CHICAGO (CBS) -- When police misconduct is caught on tape, it's a big deal, and there could much more taping going on in Illinois.
As WBBM Newsradio's Dave Dahl reports, currently, it is forbidden under state law to make an audio recording of police officers doing their jobs in public.
But new proposed legislation would change that.
LISTEN: WBBM Newsradio's Dave Dahl reports
HB 3944 would not eliminate the Illinois Eavesdropping Act altogether, but would eliminate the part of the law that now prohibits "the recording of a peace officer who is performing a public duty in a public place and speaking at a volume audible to the unassisted human ear."
A House committee approved the bill 9-2 Wednesday, sending it to the House floor for further action.
Currently, someone who records a police officer, prosecutor or any other member of the law enforcement community without his or her permission can be charged with a Class 1 felony.
Robert Loeb, representing the Illinois State Bar Association, testified in favor of the new bill.
"When the eavesdropping law was originally passed decades ago, we had very limited means of communication compared to today, when we've got people carrying cell phones – cell phones with cameras, cell phones with video cameras, with sound capability, GPS capability," he said.
State Rep. Elaine Nekritz (D-Northbrook) is sponsoring the bill, saying it protects citizens who pull out cell phones or turn on a camera to record events they witness. She says it is important to update the law because international visitors and journalists are coming to Chicago for the NATO and G8 summits in May.
The upcoming summits sparked concern from both opponents and supporters. The events are guaranteed to attract throngs of journalists and protesters.
"Thousands of journalists and people are at risk for prosecution," Nekritz said.
Police interests have come out against any amendment in the eavesdropping law, saying the changes will impede their investigative powers.
As a police official in New York and New Jersey, McCarthy found it helpful to record officers politely, but firmly, informing protesters that if they did not end their protest, they would be arrested. That prevented brutality suits against his officers, he said.
McCarthy last month that he planned to use the same approach with the Occupy Chicago protesters. But if Illinois still bans audio-recording of arrests, that complicates his plans.
"I actually am a person who endorses video and audio recording," he said. "There's no arguments when you can look at a videotape and see what happened."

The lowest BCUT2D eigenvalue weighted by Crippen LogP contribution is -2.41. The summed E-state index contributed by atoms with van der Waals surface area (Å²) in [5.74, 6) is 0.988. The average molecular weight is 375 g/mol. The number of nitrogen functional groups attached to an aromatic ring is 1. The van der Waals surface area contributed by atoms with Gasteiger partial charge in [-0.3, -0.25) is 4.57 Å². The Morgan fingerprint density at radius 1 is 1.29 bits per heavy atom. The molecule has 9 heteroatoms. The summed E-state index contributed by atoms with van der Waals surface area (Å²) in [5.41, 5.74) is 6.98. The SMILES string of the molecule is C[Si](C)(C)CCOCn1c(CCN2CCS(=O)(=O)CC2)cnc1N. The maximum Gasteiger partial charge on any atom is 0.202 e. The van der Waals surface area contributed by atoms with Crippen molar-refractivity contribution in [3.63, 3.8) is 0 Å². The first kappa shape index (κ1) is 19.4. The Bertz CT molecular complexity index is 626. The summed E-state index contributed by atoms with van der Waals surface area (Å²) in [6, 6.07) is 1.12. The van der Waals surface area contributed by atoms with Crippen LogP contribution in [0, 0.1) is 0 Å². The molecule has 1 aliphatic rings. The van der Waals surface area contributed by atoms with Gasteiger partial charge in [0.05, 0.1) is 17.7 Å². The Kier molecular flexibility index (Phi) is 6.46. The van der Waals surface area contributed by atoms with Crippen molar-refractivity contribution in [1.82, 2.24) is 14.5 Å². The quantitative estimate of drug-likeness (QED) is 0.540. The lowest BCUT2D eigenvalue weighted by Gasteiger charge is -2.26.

Multiple people have been arrested and have faced serious charges for recording officers.
In August of last year, Taiwanda Moore, 20, was acquitted of a felony violation of the act, after she secretly recorded two police Internal Affairs officers while filing a sexual harassment complaint against a third officer.
Moore had said she didn't know about the Eavesdropping Act, but her attorney argued that she was protected under an exemption to the statute that allows such recordings if someone believes a crime is being committed or is about to be committed. She argued that the officers had been stalling and bullying her.
No action was ever taken against any of the officers.
Meanwhile, artist Chris Drew is awaiting trial on charges of violating the Eavesdropping Act when he was arrested in December 2009 for peddling his art without a permit on State Street downtown.
Drew was charged with videotaping his own arrest, and faces up to 15 years in prison if convicted.
And in November of last year, Loyola journalism professor Ralph Braseth was taken into custody after videotaping the arrest of a teenage boy who jumped the turnstile at the Chicago Avenue Red Line subway stop. Breseth had been shooting for a documentary about youth from poor neighborhoods flooding the downtown area on weekends.
Braseth was released without charges, but the arresting officer erased the files on his Kodak flip camera. He later filed a complaint against the officer, claiming that videotaping an arrest from the distance was different from recording a conversation and thus did not violate the Eavesdropping Act.
The Sun-Times Media Wire contributed to this report.
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